But, she said, "You cannot put a value on what is gained by everyone throughout the program. Their faces light up after they turn on the robot for the first time and it actually works."
Students' efforts toward that point begin in the fall when they meet weekly to review concepts like computer programing, welding and electronics. In the first week of January, students learn about "the game" at Stony Brook University, then immediately begin developing prototypes and testing designs.
"When they release the game, there's so many different ways to approach it," said Mark McLeod, an adviser for Hauppauge High School's team. "When you go to the competition, no two robots look the same. I find that to be amazing."
Tim Oliveira, 16, of Medford, said the Patchogue-Medford team overcomes challenges by "working together and sharing ideas."
During the six-week building period, the team becomes almost like a family, staying after school until midnight some weeknights and meeting on Saturdays. Ray requires that students complete homework before they can work in the lab, and they must pass all of their classes to participate in competitions.
Each team must crate and ship its robot to a specified storage facility or zip-tie it and sign a document at the end of the six weeks, so no one has an unfair advantage at regional competitions, which are held on various dates.
Because Patchogue-Medford is sponsored by Motorola Solutions, the team uses some of its money to build a second "beta robot," identical to the robot completed during the six weeks, Ray said. That helps the team continue testing and working out kinks, he said.
The biggest hurdle is ensuring that the robot doesn't break, said Ray. When breakdowns do occur, opposing teams often offer spare parts -- embodying the "gracious professionalism" tenet that students in FIRST learn.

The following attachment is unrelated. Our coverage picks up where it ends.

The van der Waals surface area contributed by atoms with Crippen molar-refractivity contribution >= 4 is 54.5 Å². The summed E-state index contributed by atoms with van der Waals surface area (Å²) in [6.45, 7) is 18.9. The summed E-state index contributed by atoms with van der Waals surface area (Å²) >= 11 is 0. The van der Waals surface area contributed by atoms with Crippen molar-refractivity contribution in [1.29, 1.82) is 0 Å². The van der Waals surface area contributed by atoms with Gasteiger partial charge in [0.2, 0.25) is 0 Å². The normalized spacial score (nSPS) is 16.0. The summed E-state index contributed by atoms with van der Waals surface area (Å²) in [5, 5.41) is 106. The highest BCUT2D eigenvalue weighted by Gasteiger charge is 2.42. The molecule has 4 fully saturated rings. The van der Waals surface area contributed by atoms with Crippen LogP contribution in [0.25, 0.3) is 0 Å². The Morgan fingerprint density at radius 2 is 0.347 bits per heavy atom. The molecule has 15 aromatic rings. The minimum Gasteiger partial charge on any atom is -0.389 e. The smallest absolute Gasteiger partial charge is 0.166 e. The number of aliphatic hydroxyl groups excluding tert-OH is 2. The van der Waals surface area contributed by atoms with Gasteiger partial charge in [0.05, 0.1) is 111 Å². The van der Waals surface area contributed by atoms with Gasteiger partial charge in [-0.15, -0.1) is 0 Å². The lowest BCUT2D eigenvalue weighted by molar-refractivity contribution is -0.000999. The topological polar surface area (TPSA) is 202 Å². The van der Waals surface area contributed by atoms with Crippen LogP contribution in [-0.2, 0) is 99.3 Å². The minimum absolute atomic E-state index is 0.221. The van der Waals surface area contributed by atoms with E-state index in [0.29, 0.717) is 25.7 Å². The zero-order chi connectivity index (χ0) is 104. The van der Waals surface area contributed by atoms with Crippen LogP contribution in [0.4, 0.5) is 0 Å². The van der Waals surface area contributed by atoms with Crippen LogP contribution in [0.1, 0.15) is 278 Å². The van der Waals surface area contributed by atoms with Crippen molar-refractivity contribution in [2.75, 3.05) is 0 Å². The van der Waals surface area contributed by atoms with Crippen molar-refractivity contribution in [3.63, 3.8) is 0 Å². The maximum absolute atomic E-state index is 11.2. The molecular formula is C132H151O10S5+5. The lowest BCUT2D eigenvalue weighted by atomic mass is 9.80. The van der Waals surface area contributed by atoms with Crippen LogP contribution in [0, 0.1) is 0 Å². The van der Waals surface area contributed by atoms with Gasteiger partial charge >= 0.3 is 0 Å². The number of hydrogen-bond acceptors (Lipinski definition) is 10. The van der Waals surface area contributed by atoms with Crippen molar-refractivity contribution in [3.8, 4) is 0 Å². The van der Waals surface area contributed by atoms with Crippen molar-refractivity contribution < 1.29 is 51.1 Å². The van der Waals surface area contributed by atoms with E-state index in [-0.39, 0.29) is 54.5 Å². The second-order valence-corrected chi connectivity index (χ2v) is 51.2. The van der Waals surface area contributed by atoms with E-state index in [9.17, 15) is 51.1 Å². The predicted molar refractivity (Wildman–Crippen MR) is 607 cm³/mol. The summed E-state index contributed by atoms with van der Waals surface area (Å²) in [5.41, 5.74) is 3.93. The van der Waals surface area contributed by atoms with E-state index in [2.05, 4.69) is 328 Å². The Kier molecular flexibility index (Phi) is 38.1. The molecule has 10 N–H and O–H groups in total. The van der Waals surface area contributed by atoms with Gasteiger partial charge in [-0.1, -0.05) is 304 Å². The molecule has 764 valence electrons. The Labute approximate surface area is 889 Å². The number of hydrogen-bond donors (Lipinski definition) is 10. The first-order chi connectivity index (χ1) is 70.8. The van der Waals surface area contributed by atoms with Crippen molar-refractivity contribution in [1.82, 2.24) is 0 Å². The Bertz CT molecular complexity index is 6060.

"It's one of the things that we stress," said Steven Kunz, robotics adviser at Plainview-Old Bethpage's John F. Kennedy High School in Plainview. "We're here to win, but we're not going to win at someone else's expense."
Patchogue-Medford received an award at the world championship in 2011 for building five water-filtration systems that collectively processed 40,000 liters of water to kill off pathogens in Haiti after the country's devastating earthquake.
"To see someone across the world almost, using something I built with my own hands, it was really rewarding," said Jonathan Smaldone, 19, of Medford, now a second-year student at Rochester Institute of Technology, who received a $6,000 annual FIRST scholarship.
Patchogue-Medford freshman Billy Miller, standing amid milling and welding machines, was eager to sign up for a similar experience.
"It was amazing for me to see what kids could do," said Miller, 13, of Patchogue. "I am willing to put in as much time as I need to go to the world championship."
LI FIRST teams
FIRST (For Inspiration and Recognition of Science and Technology) was founded in 1989 by entrepreneur Dean Kamen, a Rockville Centre native who created what became the Segway PT. The not-for-profit organization is based in Manchester, N.H.
RECENT SUCCESSES OF LONG ISLAND FIRST TEAMS
Patchogue-Medford High School Team 329: 2011 FIRST World Championship Team Spirit Award
Hauppauge High School Team 358: 2010 Long Island Regional Winner
Longwood High School Team 564: 2012 Long Island Regional Chairman's Award
Plainview-Old Bethpage John F. Kennedy High School Team 353: 2009 Long Island Regional Chairman's Award
-- LAUREN R. HARRISON